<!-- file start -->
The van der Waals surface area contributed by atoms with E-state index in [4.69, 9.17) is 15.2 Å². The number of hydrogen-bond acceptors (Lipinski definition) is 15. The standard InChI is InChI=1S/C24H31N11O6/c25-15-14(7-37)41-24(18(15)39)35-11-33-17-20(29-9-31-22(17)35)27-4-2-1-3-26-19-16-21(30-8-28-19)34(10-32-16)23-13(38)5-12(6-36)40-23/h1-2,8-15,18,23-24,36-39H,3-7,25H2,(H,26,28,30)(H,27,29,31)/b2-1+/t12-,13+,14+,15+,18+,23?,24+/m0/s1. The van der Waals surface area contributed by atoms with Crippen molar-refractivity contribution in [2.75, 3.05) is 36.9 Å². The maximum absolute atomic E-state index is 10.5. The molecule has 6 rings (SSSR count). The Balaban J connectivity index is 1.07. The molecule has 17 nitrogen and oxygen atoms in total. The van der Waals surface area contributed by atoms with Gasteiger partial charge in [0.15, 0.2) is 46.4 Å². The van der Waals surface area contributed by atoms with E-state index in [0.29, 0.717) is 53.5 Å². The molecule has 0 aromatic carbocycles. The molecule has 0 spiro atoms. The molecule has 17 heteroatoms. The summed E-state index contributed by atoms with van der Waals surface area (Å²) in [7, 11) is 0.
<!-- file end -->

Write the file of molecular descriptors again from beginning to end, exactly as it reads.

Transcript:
The van der Waals surface area contributed by atoms with E-state index in [4.69, 9.17) is 15.2 Å². The number of hydrogen-bond acceptors (Lipinski definition) is 15. The standard InChI is InChI=1S/C24H31N11O6/c25-15-14(7-37)41-24(18(15)39)35-11-33-17-20(29-9-31-22(17)35)27-4-2-1-3-26-19-16-21(30-8-28-19)34(10-32-16)23-13(38)5-12(6-36)40-23/h1-2,8-15,18,23-24,36-39H,3-7,25H2,(H,26,28,30)(H,27,29,31)/b2-1+/t12-,13+,14+,15+,18+,23?,24+/m0/s1. The van der Waals surface area contributed by atoms with Crippen molar-refractivity contribution in [2.75, 3.05) is 36.9 Å². The maximum absolute atomic E-state index is 10.5. The molecule has 6 rings (SSSR count). The Balaban J connectivity index is 1.07. The molecule has 17 nitrogen and oxygen atoms in total. The van der Waals surface area contributed by atoms with Gasteiger partial charge in [0.15, 0.2) is 46.4 Å². The van der Waals surface area contributed by atoms with E-state index in [0.29, 0.717) is 53.5 Å². The molecule has 0 aromatic carbocycles. The molecule has 0 spiro atoms. The molecule has 17 heteroatoms. The summed E-state index contributed by atoms with van der Waals surface area (Å²) in [7, 11) is 0.